Security officers conducting checks at the main entrance at UWI Debe yesterday.


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There is now a warning to Government that unless it moves swiftly to ramp up COVID-19 testing, T&T could suffer the same fate as Jamaica, which recorded 52 cases in two days.

Speaking to Guardian Media yesterday, Oropouche East MP Dr Roodal Moonilal said there is a need for swift consultation with private laboratories to develop and implement policies for the expansion of testing. Jamaica went from 73 cases on April 13 to 125 on April 14. While this seems alarming, Moonilal said the figures rose as the Jamaica government increased testing through measures that included mobile testing stations.

“My warning to the government now is that they cannot undo two months of blindness but quickly take stock of what happened in Jamaica. I want the government to understand that Jamaica can be our future and so they should move speedily to ramp up testing, particularly in the private sector to get ahead of the estimated number of cases in T&T,” Moonilal said.

The former Housing and Urban Development Minister echoed the expressions of Opposition Leader Kamla Persad-Bissessar that Government was not prepared to combat the pandemic. Moonilal said the government should work with the experienced medical professionals in the private sector to expand the framework for COVID-19 testing. This includes reporting protocols to the Caribbean Public Health Agency (CARPHA) and the Ministry of Health, as well as covering the expense for citizens who cannot afford. He said this should already be in place.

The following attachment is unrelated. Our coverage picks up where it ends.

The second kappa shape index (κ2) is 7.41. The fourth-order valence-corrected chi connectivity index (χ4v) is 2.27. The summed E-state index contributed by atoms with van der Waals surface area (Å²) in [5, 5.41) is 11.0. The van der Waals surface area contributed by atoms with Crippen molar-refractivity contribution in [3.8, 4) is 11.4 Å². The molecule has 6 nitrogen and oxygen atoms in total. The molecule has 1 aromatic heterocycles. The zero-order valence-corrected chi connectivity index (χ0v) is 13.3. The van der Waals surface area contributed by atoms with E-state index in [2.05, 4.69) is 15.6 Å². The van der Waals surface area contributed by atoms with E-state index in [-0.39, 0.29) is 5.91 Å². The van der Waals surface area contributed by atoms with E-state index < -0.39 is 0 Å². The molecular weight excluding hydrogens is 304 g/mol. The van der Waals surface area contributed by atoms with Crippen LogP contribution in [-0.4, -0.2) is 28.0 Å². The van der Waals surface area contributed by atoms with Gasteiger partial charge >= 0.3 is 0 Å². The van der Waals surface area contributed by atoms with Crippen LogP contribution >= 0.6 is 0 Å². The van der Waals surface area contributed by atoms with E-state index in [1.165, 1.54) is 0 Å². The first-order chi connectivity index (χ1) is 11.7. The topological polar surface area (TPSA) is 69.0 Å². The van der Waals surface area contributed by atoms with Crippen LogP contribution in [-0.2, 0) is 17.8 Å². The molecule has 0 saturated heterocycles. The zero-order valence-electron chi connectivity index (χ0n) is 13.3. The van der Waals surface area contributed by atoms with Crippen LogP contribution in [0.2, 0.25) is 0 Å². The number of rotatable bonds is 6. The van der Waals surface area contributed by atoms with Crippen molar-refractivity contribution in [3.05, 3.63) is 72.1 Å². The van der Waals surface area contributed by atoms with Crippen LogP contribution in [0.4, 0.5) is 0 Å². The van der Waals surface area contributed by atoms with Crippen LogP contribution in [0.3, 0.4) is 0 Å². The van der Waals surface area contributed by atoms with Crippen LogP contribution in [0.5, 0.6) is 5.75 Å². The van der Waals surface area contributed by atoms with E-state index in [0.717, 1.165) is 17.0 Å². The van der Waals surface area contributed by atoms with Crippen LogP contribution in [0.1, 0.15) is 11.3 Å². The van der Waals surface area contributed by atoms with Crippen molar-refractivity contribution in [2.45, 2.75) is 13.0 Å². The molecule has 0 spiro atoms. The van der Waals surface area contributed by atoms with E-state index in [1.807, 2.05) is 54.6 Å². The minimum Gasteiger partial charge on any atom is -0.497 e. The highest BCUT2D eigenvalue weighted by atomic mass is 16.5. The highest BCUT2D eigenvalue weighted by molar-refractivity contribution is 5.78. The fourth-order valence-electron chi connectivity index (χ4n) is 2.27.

“A People’s Partnership government would have done that in 48 hours. We would take 24 hours to establish a hotline and one week to buy 400,000 masks for the population. A UNC government would have been more prepared at January 31 with testing at private facilities and having the information, by law, transferred to CARPHA and the Ministry of Health.

“The Opposition in Parliament filed 33 questions in the lower and upper houses on this matter and raised motions as urgent matters of public importance on six occasions. We were very clear on the urgency of this matter and the Speaker denied it at all times. The Leader of the House of Representatives should apologise to Trinidad & Tobago for turning down this matter.”

Regarding the proposal to use the University of the West Indies, Debe Campus as a quarantine step-down facility, Moonilal said his constituents were pleased that after five years of abandonment, it would serve the public.

“We are certain that the facility in Debe will be light years ahead of the ‘Stalag 13’ in Sangre Grande. We expect there will be ample security and state of the art health and safety protocols, including ample protective gears and equipment to prevent any human mishaps that could endanger the health and lives of members of the community. We are not convinced that the Ministry of Health has the management capacity to create a strong institutional and organisational framework to manage temporary health facilities.”

He said the government is using the Couva Hospital and proposes to use the Arima Hospital, Point Fortin Hospital and the National Tennis Centre for COVID-19 treatment, all which were built during the People’s Partnership tenure between 2010-2015.